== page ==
Though overtly Christian in its message the movie is not preachy. That scene at the cross is the closest the dialogue comes to a sermon—and contains the only hint of decision theology in this Baptist-produced film. There are no spoken prayers. We never see a church or even a single Bible; the only book Caleb reads from is a copy of The Love Dare handwritten by his father just for him. Instead we are presented with the only proof of God that one person can give another: “You might not agree with Michael, but you and I both know he’s the real deal.”
The climax of the movie occurs when Catherine chances upon Caleb’s copy of The Love Dare. It’s day 42 but she doesn’t know that. Caleb became a Christian more than three weeks ago but she doesn’t know that either. She stays at home in bed the next day crying and thinking to herself. She stares silently as Caleb quietly serves her bedside. Eventually she asks him why he’s been acting so differently lately. It’s the first time they’ve spoken to one another in the last three weeks. He confesses to following a book from his father.
Caleb: Dad asked me if there was anything in me that wanted to save our marriage. And then he gave me something. Um, I—I could let you read it.
Catherine: [she pulls a book from under the covers] Was it this?
Caleb: How long have you known?
Catherine: I found it yesterday. So what day are you on?
Caleb: Uh, 43.
Catherine: There’s only forty.
Caleb: [pausing] Who says I have to stop?
The next day Catherine discovers a crucial good something that Caleb did for her last week in secret, and bursts into tears of repentance. And then she calls off the divorce.
A fireproof Christianity is presented without any reservation or redaction even off-camera, on the set away from the audience’s eyes.
Though it was a low-budget independent film made almost entirely by volunteers, Fireproof boasts scene editing, dialogue, and soundtrack to rival any major production. The entire work has the shine of a major studio’s Oscar-worthy endeavor but without the smear of a sin colored to look nice. And neither is the movie’s religious piety diluted to meet a wider audience. A fireproof Christianity is presented without any reservation or redaction even off-camera, on the set away from the audience’s eyes. According to press reports the kiss at the close of the movie between Caleb and his reconciled wife was not actually with the “Catherine” we saw in the rest of the movie. Kirk Cameron was holding his real-life spouse dressed as a double of his movie wife, because the real-life Cameron will not kiss another woman like that—not even in a movie. He wants his real marriage to be fireproof, too.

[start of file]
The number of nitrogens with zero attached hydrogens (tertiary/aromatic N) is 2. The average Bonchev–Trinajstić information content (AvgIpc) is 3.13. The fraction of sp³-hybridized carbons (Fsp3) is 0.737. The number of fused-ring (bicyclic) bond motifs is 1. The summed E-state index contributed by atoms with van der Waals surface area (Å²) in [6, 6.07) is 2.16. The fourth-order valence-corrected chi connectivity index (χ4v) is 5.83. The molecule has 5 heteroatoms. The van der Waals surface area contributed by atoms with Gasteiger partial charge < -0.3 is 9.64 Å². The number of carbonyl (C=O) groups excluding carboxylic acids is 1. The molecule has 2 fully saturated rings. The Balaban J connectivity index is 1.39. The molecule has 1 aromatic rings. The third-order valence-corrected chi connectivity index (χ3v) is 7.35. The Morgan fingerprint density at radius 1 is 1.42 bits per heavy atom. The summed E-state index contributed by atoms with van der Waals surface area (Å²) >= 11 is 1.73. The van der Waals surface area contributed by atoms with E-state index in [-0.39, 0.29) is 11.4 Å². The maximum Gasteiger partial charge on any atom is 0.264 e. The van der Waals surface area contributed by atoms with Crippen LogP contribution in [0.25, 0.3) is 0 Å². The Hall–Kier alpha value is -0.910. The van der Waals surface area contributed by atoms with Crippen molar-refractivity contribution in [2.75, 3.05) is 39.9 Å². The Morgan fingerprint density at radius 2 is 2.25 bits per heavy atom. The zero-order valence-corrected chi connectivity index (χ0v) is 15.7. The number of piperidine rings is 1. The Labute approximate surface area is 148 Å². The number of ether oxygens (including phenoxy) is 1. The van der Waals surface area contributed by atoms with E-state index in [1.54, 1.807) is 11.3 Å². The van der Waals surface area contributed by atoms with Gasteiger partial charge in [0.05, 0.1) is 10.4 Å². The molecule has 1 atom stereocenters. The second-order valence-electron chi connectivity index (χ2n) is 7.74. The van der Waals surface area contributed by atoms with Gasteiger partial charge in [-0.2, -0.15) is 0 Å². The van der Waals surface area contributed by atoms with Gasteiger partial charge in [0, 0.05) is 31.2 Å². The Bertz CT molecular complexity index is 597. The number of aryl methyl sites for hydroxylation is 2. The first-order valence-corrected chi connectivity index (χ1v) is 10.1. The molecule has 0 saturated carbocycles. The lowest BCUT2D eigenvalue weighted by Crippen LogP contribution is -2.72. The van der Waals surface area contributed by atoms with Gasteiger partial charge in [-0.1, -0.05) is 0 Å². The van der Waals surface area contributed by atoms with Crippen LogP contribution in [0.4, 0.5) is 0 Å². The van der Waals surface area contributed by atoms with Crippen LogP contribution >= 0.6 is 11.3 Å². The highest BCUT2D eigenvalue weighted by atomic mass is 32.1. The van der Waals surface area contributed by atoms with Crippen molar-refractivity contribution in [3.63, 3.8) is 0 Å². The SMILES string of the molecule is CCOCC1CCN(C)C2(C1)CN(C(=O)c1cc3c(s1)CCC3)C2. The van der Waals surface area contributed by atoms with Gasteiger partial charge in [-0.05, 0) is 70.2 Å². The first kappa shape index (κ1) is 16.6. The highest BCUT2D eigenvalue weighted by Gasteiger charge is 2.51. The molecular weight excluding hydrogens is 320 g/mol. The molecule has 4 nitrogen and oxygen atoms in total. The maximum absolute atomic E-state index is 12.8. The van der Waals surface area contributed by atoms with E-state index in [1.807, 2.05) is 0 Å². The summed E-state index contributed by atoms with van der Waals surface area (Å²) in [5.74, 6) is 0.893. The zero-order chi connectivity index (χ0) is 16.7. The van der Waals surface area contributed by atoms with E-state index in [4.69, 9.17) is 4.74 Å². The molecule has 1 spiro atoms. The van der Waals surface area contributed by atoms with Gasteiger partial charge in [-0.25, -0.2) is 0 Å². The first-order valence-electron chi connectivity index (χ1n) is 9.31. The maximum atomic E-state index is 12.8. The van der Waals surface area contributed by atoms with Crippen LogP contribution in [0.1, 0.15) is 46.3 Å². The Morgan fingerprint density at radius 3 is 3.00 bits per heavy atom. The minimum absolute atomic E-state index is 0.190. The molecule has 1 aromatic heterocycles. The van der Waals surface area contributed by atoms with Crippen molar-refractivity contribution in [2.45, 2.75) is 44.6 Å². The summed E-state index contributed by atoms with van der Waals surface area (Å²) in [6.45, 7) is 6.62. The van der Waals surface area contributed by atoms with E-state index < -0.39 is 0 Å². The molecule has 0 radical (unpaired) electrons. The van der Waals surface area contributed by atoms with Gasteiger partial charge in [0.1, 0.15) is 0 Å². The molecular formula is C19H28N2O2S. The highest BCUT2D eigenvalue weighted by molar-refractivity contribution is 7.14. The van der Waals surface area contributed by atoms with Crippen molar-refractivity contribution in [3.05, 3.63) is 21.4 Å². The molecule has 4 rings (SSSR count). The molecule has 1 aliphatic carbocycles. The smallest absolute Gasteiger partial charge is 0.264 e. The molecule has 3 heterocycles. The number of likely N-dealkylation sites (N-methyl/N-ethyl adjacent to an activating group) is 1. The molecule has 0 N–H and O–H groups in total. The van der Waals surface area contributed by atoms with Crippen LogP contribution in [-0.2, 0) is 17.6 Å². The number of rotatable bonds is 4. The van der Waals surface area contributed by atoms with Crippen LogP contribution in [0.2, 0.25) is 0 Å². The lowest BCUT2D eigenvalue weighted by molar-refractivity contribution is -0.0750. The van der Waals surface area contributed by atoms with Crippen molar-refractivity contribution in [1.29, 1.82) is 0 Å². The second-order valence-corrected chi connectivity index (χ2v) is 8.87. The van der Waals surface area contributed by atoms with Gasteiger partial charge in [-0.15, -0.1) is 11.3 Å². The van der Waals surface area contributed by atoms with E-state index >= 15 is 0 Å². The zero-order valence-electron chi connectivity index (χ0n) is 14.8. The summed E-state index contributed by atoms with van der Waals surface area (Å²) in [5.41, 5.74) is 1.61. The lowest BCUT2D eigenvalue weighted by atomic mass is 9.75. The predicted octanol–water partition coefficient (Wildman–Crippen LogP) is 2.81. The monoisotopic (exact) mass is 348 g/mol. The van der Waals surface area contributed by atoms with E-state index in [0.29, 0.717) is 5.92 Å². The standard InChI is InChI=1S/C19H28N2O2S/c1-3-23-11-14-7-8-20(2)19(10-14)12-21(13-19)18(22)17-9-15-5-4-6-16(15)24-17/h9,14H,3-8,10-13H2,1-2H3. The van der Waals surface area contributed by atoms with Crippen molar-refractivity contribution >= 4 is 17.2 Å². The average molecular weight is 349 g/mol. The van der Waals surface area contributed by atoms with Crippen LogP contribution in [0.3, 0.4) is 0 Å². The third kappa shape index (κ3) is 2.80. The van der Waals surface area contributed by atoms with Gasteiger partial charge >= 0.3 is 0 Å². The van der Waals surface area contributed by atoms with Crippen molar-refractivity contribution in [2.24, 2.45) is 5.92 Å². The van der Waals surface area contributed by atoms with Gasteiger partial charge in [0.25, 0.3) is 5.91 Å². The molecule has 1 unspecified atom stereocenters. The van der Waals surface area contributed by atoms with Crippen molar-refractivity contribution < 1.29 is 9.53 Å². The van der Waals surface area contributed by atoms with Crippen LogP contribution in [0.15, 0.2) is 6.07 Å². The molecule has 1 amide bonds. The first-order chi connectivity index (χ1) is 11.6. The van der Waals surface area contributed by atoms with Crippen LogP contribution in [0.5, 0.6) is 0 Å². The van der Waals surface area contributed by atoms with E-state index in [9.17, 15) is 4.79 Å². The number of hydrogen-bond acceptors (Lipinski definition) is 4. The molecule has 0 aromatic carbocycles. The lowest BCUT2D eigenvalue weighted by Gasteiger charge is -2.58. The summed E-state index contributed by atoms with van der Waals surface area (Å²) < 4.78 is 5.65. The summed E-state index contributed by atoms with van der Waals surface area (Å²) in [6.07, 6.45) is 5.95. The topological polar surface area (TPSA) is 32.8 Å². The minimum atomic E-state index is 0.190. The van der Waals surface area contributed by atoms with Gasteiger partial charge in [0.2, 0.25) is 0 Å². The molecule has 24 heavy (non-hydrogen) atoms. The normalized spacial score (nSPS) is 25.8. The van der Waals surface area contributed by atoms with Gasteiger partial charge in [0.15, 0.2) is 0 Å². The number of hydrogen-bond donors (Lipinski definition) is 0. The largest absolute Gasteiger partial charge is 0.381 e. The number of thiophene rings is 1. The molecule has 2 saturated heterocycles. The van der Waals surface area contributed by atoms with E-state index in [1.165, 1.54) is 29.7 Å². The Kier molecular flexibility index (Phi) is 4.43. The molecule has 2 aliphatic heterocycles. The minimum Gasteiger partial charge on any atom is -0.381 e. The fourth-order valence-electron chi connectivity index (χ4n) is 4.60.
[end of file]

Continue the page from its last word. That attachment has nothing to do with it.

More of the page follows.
That means he has to act like the “real deal.”
Scott MacPherson, who has an M.S. in Mathematics, has also completed several courses toward a Master of Divinity degree. He homeschools his children in mathematics, natural science, and religion, with his wife teaching the other subjects. The family lives in Southern California, where Scott works as a software engineer.
TAGS: Marriage, Forgiveness, Reconciliation
Click for a Printer-Friendly Copy